So the Mi-9 Hook has yet to catch its first speck of dust and I have decided on which project will be next. Got to keep myself busy, I guess.
More than a year ago I started Ralph Currell's N1 model in 1/144 but I put it aside after finishing Blok A, when I grew weary of the tedious cutting out of latticework. Today I blew off the dust that gathered during 14 months of shelf life and got out the rest of the A4 sheets with the upper stages. Time to get glueing again. This is the "small" version, I also have the 1/96 version lying around and that one also will be built in the future. I even plan on building this N1 in 1/400. At least I want to try that.
But let's not get ahead of things and start cutting Blok B.
Here's some pictures of where I will be picking up the build.
After the break some more information on the N-1 for those who don't know a lot about this Soviet moon rocket.
At the same time NASA was running their Apollo program, the Soviets developed a giant rocket to beat America to the moon. The first phase of design started in the early sixties. This four-staged behemoth ended up having more than 40 rocket engines and was almost as tall as the Saturn V, just 5 or 6 meters shorter.
When a U.S. spy satellite made some pictures of Baikonur in 1968 the Americans discovered two huge new launch pads and realised the Soviets were trying to beat America to the moon. It caused them to change their launch scheme and fly Apollo 8 around the moon. This put Apollo in high gear and gave them the chance to get there first. However, the Soviets, however keen they were to get there before the Americans would, had their own problems with the N-1.
|the satellite picture of the N-1 launch site at Baikonur|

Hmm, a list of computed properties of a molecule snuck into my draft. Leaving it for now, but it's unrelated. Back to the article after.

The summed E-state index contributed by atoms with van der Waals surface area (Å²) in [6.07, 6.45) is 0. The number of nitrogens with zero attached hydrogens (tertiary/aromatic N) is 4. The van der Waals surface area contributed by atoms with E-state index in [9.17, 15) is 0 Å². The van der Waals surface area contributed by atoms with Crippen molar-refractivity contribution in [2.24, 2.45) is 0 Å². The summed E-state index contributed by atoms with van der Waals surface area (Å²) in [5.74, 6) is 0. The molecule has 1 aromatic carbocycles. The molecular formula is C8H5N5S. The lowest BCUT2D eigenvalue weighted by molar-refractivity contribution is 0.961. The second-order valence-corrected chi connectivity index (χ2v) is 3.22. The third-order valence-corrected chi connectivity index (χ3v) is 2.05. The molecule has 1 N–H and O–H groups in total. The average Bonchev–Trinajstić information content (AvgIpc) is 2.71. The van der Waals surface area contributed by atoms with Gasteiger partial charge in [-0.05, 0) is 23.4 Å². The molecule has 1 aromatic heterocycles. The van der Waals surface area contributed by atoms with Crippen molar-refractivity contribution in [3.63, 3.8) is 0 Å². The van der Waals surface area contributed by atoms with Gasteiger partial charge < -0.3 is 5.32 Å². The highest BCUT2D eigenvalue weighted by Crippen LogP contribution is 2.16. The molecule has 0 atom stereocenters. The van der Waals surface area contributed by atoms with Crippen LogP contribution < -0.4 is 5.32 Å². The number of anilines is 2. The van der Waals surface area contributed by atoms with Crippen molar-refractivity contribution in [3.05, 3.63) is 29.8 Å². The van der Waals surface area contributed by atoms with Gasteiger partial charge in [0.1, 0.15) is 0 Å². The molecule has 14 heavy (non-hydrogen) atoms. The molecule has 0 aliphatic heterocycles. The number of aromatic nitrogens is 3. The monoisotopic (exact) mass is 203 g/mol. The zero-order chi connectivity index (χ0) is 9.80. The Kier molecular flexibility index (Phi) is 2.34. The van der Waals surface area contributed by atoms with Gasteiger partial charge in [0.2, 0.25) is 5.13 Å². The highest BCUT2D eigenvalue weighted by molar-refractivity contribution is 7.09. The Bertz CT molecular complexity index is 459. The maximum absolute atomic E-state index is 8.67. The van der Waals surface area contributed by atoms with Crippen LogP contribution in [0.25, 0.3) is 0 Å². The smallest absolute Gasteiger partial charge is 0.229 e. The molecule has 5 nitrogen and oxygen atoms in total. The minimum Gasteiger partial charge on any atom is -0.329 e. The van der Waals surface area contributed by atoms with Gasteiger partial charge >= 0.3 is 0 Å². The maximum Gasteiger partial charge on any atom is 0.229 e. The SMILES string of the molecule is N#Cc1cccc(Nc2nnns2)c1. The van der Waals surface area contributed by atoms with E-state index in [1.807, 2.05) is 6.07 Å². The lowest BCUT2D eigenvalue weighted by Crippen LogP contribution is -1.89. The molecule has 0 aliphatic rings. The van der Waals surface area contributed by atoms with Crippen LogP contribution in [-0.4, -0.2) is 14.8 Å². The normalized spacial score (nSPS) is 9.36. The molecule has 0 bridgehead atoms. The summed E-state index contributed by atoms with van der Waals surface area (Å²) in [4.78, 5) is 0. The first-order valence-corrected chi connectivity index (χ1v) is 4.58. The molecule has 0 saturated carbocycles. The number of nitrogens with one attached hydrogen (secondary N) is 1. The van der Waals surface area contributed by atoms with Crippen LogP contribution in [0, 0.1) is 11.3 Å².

Due to a disagreement over which fuel should be used the designer, Sergei Pavlovoch Korolyov, turned to another engine manufacturer. Normally he used engines made by Valentin Glushko but he insisted on using a highly poisonous and corrosive mix of chemical fuels while Korolyov wanted to use kerosine and oxygen as fuel. so therefore he turned to Nikolai Kuznetsov who made a new very powerful rocket engine. Unfortunately, the engines were small, somehow the Soviets couldn't manage to build engines the size of the monstrous big F-1 of the Saturn V rocket. So they needed a lot to get the N-1 up in the air. The first stage alone used 30 of them. And that was its downfall. The techniques needed to get the engines to run synchronously proved too complicated. Besides, due to the urgent need of getting the rocket ready, the chief designer decided to skip the stage-by-stage testing of the material and just try and launch the complete rocket, untested.
Launch and failure
Four times they tried to reach space with the N-1. Four times the rocket blew up. Two times high up in the stratosphere, one time during liftoff and one time not even leaving the pad and taking the launch structure with it in the blast of the explosion. All tests were unmanned, luckily, but it caused a lot of damage. Materially, financially, even careerwise this project took its toll on the Soviet space program. Here and there one can find weirdly shaped sheds and gazebos on Baikonur, made by debris of the big N-1's that once were towering over the launch site. After those four launches the project was cancelled in 1974 and it led to the firing of chief designer Wasili Mishin, Korolyov's successor.
|The last launch|
Only after decades the Russians revealed the story of their failed moonshot: in 1989 the first actual information leaked and in 1991 the program was made public. However, in the late 1970s Charles P. Vick managed to draw some very striking renditions of the rocket which startled the Soviets at the time:
Anyway, the rocket now is a legend even though it did nothing else than blow up.
the next weeks will be dedicated to the build of a 144th scale replica.
This time hopefully without a new year-long gap!